Standard Named ACL 1

By certskills January 14, 2016 12:05

Standard named ACLs follow a nice simple format, which is great for getting started with ACLs. This next lab gives you some exercise on the basic syntax, while throwing in a few issues related to the application of the ACL. Where should you put it? How does Router-on-a-Stick config (router trunking) impact that choice? And how could you match two consecutive subnets with one deny command? Check out this latest lab to exercise your skills and answer these questions.


This lab gives you a set of relatively straightforward ACL requirements, but with enough flexibility to make you think beyond just making this a configuration exercise. You will also need to review a pretty detailed initial configuration to get your bearings first. Then you have to think about where to put the ACL, on which interface, and in which direction. So it’s a good thinking lab.

The specific rules for this lab are:

  • Create a standard named ACL named “ThisACL” which performs the following functions:
    1. Block all traffic from the and subnets to all of the subnets networks displayed in the figure, using a single command
    2. Block all traffic from the host to all of the networks displayed in the figure
    3. Permit all other traffic
  • You choose the device on which to enable the ACL, the interface, and the direction
  • You may enable the ACL on one router only, but on multiple interfaces and directions as desired
  • As seen in the initial configurations:
    1. Assume all router interfaces shown in the lab are up, working and have correct IP addresses assigned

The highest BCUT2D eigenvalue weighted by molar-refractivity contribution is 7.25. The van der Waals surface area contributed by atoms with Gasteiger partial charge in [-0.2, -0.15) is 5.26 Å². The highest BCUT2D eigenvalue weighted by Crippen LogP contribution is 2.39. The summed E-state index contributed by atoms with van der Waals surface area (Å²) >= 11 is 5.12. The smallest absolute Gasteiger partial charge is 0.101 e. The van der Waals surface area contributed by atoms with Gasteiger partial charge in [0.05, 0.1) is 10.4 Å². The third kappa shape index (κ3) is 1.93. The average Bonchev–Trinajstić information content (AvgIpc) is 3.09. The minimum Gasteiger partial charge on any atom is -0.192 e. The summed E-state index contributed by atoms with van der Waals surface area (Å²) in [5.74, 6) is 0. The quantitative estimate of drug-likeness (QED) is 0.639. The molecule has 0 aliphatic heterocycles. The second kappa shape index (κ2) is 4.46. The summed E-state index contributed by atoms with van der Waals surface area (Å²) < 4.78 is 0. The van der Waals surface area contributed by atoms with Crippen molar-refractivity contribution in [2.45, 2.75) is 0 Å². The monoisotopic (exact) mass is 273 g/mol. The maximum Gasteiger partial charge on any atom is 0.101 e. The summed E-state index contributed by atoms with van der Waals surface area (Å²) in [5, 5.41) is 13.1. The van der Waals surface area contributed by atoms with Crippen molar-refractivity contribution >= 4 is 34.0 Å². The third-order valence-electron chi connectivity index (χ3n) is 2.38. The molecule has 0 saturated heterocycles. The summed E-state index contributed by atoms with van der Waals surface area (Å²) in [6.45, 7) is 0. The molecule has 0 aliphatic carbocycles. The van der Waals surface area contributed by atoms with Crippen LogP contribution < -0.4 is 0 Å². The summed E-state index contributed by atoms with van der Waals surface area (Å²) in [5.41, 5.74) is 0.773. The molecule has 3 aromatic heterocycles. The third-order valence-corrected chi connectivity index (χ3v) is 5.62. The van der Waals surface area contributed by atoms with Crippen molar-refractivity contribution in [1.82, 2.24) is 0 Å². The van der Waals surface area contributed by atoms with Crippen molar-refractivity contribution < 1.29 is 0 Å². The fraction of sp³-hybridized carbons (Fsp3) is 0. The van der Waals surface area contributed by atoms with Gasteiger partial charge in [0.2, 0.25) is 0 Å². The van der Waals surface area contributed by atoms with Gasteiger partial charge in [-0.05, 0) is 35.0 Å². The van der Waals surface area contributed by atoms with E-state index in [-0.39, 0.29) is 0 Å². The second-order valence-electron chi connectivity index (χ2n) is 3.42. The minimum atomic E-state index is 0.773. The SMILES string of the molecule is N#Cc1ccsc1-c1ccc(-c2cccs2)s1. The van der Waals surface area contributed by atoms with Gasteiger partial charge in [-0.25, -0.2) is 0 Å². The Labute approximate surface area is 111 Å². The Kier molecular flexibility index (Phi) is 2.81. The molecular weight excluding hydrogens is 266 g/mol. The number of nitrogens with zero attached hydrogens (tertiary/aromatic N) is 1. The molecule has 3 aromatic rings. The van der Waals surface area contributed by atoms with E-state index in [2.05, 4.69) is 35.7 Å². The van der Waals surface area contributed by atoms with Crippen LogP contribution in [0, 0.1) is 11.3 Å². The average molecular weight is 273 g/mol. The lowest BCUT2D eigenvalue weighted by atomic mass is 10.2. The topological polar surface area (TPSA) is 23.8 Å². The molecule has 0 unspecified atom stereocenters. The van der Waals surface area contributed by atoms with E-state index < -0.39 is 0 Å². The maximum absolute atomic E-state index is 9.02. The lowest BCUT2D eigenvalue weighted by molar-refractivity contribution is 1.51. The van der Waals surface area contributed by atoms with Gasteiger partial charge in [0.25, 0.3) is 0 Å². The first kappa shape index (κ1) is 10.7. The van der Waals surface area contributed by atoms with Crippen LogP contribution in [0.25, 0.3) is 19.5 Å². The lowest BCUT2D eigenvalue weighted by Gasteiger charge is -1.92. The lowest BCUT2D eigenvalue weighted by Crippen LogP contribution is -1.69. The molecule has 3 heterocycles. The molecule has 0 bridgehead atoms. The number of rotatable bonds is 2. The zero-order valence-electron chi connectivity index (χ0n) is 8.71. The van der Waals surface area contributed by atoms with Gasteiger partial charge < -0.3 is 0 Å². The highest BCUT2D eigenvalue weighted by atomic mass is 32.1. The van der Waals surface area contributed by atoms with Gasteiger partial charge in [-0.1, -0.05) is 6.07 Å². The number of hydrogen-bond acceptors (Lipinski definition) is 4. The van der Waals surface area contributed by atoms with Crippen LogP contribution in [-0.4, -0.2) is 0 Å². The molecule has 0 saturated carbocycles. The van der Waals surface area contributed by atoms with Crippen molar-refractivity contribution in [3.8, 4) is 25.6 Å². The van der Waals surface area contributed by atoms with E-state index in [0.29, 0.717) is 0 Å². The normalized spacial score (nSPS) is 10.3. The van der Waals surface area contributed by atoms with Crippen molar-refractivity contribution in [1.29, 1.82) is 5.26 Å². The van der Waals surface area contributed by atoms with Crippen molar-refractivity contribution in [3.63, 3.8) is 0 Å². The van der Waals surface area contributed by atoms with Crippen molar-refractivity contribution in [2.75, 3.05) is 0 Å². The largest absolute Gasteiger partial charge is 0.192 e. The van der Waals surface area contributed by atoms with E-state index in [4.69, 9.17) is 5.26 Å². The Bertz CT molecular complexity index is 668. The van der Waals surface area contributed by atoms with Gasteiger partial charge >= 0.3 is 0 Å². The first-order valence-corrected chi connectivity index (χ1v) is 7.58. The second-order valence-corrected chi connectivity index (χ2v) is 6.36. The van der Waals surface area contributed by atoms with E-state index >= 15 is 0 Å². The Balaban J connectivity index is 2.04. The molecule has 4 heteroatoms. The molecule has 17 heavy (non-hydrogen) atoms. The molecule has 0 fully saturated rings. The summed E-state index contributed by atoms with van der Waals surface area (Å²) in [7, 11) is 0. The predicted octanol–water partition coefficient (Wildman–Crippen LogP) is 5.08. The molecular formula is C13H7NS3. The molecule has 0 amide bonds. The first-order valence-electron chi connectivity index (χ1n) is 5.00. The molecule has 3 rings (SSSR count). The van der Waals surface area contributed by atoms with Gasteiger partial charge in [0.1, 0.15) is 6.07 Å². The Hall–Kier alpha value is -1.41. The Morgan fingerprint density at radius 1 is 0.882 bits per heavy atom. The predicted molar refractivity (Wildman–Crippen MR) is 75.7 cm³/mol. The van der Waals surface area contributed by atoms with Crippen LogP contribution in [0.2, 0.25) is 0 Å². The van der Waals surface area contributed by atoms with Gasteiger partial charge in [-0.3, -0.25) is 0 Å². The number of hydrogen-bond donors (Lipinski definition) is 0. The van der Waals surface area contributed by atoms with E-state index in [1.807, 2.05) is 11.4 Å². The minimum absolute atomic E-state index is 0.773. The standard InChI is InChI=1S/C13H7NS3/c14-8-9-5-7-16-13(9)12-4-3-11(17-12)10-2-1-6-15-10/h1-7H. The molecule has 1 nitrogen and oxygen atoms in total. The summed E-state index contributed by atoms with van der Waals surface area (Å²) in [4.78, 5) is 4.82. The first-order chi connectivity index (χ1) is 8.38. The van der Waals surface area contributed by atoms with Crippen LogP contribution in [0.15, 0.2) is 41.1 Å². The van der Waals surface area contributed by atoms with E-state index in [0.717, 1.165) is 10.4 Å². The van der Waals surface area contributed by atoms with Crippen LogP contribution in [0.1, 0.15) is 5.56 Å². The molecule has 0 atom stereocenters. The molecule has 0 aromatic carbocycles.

2. Assume routing between all devices is configured and operational
    3. Assume that at least one device exists on each VLAN with an IP address ending in .100 with correct gateways configured.


Figure 1: Two Router ROAS Topology

Initial Configuration

Examples 1, 2, 3 and 4 show the beginning configuration state of R1, R2, SW1 and SW2.


Example 1: R1 Config


Example 2: R2 Config


Example 3: SW1 Config


Example 4: SW2 Config


Answer on Paper, or Maybe Test in Lab

Next, write your answer on paper. Or if you have some real gear, or other tools, configure the lab with those tools.

To test your solution if you happen to try it with VIRL or real gear, you can check by verifying it with the show ip access-lists  and show ip interfaces commands. If possible you could also configure additional hosts to the topology to ensure the access-list is working as expected.


Do this Lab with Cisco’s VIRL

You can do these labs on paper and still get a lot out of the lab. As an extra help, we have added files for the Virtual Internet Routing Lab (VIRL) software as well. The .VIRL file found here is a file that when used with VIRL will load a lab topology similar to this lab’s topology, with the initial configuration shown in the lab as well. This section lists any differences between the lab exercise and the .VIRL file’s topology and configuration.

Download this lab’s VIRL file!

Network Device Info